Perimeter puzzles also often show signs of strain as the constructor tries to merge everything in the middle, but Dan also does well here. Keeping his NW and SE corners big and wide-open means he can spend a bunch of black squares in the middle of the puzzle, helping him knit the four corners together more easily. RENA was the only head-scratcher for me, but she is a soap star, and all the crosses are fair.

Been a while since we had a perimeter theme, and usually it's pretty apparent what's going on because of all the crossword glue needed to hold the thing together. Really nice craftsmanship from Dan today.

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© 2016, The New York TimesNo. 0914 ( 24,417 )
Across Down
1. Gamer's representation : AVATAR
7. "We choose to go to the moon" speech giver, informally : JFK
10. Wines said to go well with steak : REDS
14. Make do : MANAGE
15. Granola morsel : OAT
16. Emollient source : ALOE
17. Wrangled : ARGUED
18. Words on a pink cigar band : ITSAGIRL
20. Losing effort? : DIET
21. Cacophony : DIN
23. "Money talks," e.g. : MAXIM
24. Fish that may be jellied or smoked : EEL
25. With 36-Across, what this puzzle features, literally : PICTURE
28. Give ___ go : ITA
29. Gas or water : UTILITY
31. College player, e.g. : NONPRO
33. Yemeni capital : SANAA
34. A vital sign : PULSE
35. "Wee" fellow : LAD
36. See 25-Across : FRAME
38. Japanese masked drama : NOH
41. Respected tribesman : ELDER
43. Faux money : SCRIP
45. Appear gradually, on film : FADEIN
47. It occurs twice in "chalk talk" : SILENTL
49. Miracle-___ (garden care brand) : GRO
50. Organization that honored those referenced in the 25-/36-Across, with "the" : ACADEMY
52. "Bingo!" : AHA
53. Angels' instruments : HARPS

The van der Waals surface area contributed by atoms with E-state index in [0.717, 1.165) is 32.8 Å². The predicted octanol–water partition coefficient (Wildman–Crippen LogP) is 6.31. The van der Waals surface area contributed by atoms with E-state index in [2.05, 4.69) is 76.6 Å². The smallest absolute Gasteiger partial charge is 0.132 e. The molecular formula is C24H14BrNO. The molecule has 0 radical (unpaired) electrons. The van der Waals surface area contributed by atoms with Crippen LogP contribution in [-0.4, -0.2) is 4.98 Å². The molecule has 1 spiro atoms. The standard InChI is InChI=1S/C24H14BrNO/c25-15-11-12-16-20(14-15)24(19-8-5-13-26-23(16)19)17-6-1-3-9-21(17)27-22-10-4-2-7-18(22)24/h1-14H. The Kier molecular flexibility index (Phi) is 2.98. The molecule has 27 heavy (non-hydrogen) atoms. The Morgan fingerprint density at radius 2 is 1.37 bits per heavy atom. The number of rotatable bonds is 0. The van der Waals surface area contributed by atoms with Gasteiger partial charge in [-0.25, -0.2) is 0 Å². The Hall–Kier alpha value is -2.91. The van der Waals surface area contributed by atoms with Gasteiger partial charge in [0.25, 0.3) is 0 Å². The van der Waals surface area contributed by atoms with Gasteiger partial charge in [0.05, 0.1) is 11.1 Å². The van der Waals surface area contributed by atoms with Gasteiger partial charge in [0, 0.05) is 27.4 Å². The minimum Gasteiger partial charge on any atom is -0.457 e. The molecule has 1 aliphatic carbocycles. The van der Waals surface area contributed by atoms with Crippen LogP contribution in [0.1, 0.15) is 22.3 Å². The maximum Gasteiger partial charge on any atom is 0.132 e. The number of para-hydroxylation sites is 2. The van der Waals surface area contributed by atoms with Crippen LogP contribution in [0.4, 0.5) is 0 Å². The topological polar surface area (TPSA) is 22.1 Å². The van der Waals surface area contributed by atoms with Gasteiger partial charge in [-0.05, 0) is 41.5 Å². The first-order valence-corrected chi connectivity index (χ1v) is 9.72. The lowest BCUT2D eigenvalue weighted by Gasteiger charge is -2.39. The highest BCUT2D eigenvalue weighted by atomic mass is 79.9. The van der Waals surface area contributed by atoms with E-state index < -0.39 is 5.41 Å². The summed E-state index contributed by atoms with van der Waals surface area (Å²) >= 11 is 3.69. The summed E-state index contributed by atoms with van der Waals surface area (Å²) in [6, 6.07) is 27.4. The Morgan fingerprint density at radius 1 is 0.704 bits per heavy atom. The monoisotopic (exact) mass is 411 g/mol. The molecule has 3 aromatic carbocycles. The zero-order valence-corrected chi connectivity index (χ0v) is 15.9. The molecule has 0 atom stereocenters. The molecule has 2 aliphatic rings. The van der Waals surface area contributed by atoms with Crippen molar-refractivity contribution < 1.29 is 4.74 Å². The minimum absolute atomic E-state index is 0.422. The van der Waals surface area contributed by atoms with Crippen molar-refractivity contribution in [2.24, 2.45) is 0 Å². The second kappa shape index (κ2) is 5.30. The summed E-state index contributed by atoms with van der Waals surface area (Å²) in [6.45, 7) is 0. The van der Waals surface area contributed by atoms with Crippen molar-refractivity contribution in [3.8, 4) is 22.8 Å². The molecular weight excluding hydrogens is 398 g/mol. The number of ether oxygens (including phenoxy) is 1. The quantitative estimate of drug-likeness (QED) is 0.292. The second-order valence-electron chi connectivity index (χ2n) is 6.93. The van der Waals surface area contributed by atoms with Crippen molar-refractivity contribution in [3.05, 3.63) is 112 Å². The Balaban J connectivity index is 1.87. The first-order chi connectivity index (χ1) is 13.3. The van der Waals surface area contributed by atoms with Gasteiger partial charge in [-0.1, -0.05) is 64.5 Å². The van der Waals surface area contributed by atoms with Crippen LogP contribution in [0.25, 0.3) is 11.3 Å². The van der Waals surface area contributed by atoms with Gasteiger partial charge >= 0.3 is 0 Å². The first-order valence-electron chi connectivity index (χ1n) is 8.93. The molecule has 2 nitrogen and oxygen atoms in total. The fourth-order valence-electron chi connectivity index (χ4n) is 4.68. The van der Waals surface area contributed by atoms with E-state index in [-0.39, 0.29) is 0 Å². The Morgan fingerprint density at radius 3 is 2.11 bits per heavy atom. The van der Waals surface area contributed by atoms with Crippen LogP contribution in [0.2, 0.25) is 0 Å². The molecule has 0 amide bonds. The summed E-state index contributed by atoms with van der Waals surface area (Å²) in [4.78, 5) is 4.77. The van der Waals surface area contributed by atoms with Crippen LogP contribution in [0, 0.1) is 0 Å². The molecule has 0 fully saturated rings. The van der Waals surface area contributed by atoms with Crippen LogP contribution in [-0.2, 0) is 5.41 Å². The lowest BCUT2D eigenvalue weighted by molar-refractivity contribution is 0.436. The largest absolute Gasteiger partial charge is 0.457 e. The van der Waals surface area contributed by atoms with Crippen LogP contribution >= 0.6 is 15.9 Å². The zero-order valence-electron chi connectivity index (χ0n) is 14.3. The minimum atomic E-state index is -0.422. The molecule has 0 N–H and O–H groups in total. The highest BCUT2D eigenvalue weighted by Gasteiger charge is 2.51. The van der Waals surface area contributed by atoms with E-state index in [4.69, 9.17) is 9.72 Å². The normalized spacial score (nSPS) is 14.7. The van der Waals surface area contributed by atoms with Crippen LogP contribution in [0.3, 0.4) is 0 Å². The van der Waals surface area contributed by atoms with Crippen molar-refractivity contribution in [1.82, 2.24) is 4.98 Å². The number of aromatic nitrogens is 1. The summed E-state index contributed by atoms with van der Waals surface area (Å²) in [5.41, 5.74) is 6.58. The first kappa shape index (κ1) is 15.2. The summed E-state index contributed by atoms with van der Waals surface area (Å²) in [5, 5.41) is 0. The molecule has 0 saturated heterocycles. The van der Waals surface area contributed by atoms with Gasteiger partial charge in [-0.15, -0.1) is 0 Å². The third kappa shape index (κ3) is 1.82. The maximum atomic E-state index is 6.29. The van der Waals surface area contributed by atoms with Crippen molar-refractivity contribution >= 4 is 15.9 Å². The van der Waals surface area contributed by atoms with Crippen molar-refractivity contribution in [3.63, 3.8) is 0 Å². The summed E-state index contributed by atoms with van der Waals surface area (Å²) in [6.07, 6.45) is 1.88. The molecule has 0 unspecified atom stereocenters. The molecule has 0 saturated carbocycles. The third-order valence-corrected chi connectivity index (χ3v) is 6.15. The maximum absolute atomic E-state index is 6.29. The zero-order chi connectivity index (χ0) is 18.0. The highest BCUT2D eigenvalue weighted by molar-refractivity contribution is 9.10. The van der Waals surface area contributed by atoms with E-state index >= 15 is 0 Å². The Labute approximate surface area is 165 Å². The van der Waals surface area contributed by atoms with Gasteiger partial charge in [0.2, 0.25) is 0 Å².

55. Camcorder brand : RCA
56. "How ___ Your Mother" : IMET
57. En route : ONTHEWAY
60. "O tempora! O mores!" orator : CICERO
62. Whole bunch : SCAD
63. The whole shebang : ALL
64. Willing to try : OPENTO
65. ___ Trueheart, Dick Tracy's sweetheart : TESS
66. Bit of hope, in an expression : RAY
67. U.S. general who was a pentathlete in the 1912 Olympics : PATTON
1. Mozart's middle name : AMADEUS
2. Wine from a single type of grape : VARIETAL
3. Jolie of "Maleficent" : ANGELINA
4. Ready to snap, maybe : TAUT
5. Match.com datum : AGE
6. Website with "Ask Me Anything" interviews : REDDIT
7. Like some custody or tax returns : JOINT
8. Budgetary excess : FAT
9. Jewelers' purity measures: Abbr. : KTS
10. Ravi Shankar's music : RAGA
11. Magic potion : ELIXIR
12. Triangular chip : DORITO
13. March locale of note : SELMA
19. Cries from a flock : AMENS
22. Very standoffish : ICY
25. Actress Zadora : PIA
26. "One," in a coin motto : UNUM
27. Auditioner's hope : ROLE
30. Put on, as cargo : LADED
32. 2016 running mate : PENCE
34. 72, on many courses : PAR
36. Savings acct. protector : FDIC
37. Sofer of "General Hospital" : RENA
39. The jaguar on a Jaguar's hood, e.g. : ORNAMENT
40. Thus far : HITHERTO
42. Paper for a pad : LEASE
43. Like a fox : SLY
44. It's smaller than a company : PLATOON
45. New Caledonia is a territory of it : FRANCE
46. Major vessels : AORTAS
47. Brief time, in brief : SEC
48. Sgt. Friday's introduction : IMACOP
49. Quickie Halloween costume : GHOST
51. In a deadpan manner : DRYLY
54. Degs. for many professors : PHDS
56. "Law & Order: SVU" co-star : ICET
58. Subject of 12/8/1941 headlines : WAR
59. Reminiscent of : ALA
61. Bitter brew, briefly : IPA

Answer summary: